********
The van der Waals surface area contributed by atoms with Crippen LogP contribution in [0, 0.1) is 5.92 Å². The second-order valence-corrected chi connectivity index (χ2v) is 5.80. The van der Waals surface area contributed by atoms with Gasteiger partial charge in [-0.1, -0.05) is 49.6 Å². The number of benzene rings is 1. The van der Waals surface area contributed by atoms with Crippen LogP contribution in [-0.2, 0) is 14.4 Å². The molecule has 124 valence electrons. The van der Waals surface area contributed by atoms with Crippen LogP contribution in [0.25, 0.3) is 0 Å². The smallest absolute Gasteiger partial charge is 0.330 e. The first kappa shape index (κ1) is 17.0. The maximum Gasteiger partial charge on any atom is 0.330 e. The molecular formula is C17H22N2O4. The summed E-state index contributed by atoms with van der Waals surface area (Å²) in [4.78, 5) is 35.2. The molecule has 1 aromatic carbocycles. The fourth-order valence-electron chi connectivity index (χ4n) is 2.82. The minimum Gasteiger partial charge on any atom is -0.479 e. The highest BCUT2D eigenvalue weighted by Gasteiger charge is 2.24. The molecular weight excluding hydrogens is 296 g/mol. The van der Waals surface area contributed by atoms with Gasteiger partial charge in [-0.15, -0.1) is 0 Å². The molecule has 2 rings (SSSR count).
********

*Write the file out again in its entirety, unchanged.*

The van der Waals surface area contributed by atoms with Crippen LogP contribution in [0, 0.1) is 5.92 Å². The second-order valence-corrected chi connectivity index (χ2v) is 5.80. The van der Waals surface area contributed by atoms with Gasteiger partial charge in [-0.1, -0.05) is 49.6 Å². The number of benzene rings is 1. The van der Waals surface area contributed by atoms with Crippen LogP contribution in [-0.2, 0) is 14.4 Å². The molecule has 124 valence electrons. The van der Waals surface area contributed by atoms with Crippen LogP contribution in [0.25, 0.3) is 0 Å². The smallest absolute Gasteiger partial charge is 0.330 e. The first kappa shape index (κ1) is 17.0. The maximum Gasteiger partial charge on any atom is 0.330 e. The molecular formula is C17H22N2O4. The summed E-state index contributed by atoms with van der Waals surface area (Å²) in [4.78, 5) is 35.2. The molecule has 1 aromatic carbocycles. The fourth-order valence-electron chi connectivity index (χ4n) is 2.82. The minimum Gasteiger partial charge on any atom is -0.479 e. The highest BCUT2D eigenvalue weighted by Gasteiger charge is 2.24. The molecular weight excluding hydrogens is 296 g/mol. The van der Waals surface area contributed by atoms with Gasteiger partial charge in [-0.15, -0.1) is 0 Å². The molecule has 2 rings (SSSR count).